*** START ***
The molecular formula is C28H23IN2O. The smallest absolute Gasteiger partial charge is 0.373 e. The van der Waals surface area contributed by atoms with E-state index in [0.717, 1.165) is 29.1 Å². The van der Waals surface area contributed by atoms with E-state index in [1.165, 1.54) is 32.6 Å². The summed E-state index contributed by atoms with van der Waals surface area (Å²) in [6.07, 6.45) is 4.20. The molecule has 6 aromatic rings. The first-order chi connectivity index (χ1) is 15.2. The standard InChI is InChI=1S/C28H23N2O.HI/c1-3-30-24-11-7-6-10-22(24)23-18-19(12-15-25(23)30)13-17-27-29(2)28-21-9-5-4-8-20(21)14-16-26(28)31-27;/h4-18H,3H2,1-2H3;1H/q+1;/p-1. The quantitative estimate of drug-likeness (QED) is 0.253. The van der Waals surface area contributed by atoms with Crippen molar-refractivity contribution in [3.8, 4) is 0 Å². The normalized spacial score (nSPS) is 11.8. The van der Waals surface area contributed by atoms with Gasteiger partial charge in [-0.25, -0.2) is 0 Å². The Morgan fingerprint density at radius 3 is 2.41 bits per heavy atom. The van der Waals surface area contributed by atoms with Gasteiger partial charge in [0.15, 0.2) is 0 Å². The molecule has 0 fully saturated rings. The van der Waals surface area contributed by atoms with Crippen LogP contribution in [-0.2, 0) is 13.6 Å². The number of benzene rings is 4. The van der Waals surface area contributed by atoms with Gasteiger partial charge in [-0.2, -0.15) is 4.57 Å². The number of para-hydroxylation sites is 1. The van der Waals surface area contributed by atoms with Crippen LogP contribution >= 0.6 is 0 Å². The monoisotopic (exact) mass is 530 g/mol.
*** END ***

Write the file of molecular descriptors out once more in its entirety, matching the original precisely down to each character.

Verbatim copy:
The molecular formula is C28H23IN2O. The smallest absolute Gasteiger partial charge is 0.373 e. The van der Waals surface area contributed by atoms with E-state index in [0.717, 1.165) is 29.1 Å². The van der Waals surface area contributed by atoms with E-state index in [1.165, 1.54) is 32.6 Å². The summed E-state index contributed by atoms with van der Waals surface area (Å²) in [6.07, 6.45) is 4.20. The molecule has 6 aromatic rings. The first-order chi connectivity index (χ1) is 15.2. The standard InChI is InChI=1S/C28H23N2O.HI/c1-3-30-24-11-7-6-10-22(24)23-18-19(12-15-25(23)30)13-17-27-29(2)28-21-9-5-4-8-20(21)14-16-26(28)31-27;/h4-18H,3H2,1-2H3;1H/q+1;/p-1. The quantitative estimate of drug-likeness (QED) is 0.253. The van der Waals surface area contributed by atoms with Crippen molar-refractivity contribution in [3.8, 4) is 0 Å². The normalized spacial score (nSPS) is 11.8. The van der Waals surface area contributed by atoms with Gasteiger partial charge in [-0.25, -0.2) is 0 Å². The Morgan fingerprint density at radius 3 is 2.41 bits per heavy atom. The van der Waals surface area contributed by atoms with Gasteiger partial charge in [0.15, 0.2) is 0 Å². The molecule has 0 fully saturated rings. The van der Waals surface area contributed by atoms with Crippen LogP contribution in [-0.2, 0) is 13.6 Å². The number of benzene rings is 4. The van der Waals surface area contributed by atoms with Gasteiger partial charge in [-0.2, -0.15) is 4.57 Å². The number of para-hydroxylation sites is 1. The van der Waals surface area contributed by atoms with Crippen LogP contribution >= 0.6 is 0 Å². The monoisotopic (exact) mass is 530 g/mol.